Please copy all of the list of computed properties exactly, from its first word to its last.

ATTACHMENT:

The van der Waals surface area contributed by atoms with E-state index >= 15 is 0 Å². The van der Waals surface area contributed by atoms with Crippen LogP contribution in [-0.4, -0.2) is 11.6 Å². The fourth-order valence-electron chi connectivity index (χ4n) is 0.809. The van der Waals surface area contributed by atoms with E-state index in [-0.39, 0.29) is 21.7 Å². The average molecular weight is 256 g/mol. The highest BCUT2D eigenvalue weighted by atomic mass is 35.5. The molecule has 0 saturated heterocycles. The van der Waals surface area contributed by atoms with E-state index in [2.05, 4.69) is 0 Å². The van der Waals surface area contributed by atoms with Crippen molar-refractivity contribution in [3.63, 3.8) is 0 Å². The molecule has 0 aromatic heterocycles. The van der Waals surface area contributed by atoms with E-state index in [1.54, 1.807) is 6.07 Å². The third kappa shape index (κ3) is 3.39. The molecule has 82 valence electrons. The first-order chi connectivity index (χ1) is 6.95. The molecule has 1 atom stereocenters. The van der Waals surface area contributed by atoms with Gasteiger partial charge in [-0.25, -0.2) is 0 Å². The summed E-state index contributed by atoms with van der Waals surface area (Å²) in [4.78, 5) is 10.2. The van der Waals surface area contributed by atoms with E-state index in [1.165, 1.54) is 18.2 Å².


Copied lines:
The van der Waals surface area contributed by atoms with E-state index >= 15 is 0 Å². The van der Waals surface area contributed by atoms with Crippen LogP contribution in [-0.4, -0.2) is 11.6 Å². The fourth-order valence-electron chi connectivity index (χ4n) is 0.809. The van der Waals surface area contributed by atoms with E-state index in [-0.39, 0.29) is 21.7 Å². The average molecular weight is 256 g/mol. The highest BCUT2D eigenvalue weighted by atomic mass is 35.5. The molecule has 0 saturated heterocycles. The van der Waals surface area contributed by atoms with E-state index in [2.05, 4.69) is 0 Å². The van der Waals surface area contributed by atoms with Crippen molar-refractivity contribution in [3.63, 3.8) is 0 Å². The molecule has 0 aromatic heterocycles. The van der Waals surface area contributed by atoms with E-state index in [1.54, 1.807) is 6.07 Å². The third kappa shape index (κ3) is 3.39. The molecule has 82 valence electrons. The first-order chi connectivity index (χ1) is 6.95. The molecule has 1 atom stereocenters. The van der Waals surface area contributed by atoms with Gasteiger partial charge in [-0.25, -0.2) is 0 Å². The summed E-state index contributed by atoms with van der Waals surface area (Å²) in [4.78, 5) is 10.2. The van der Waals surface area contributed by atoms with E-state index in [1.165, 1.54) is 18.2 Å².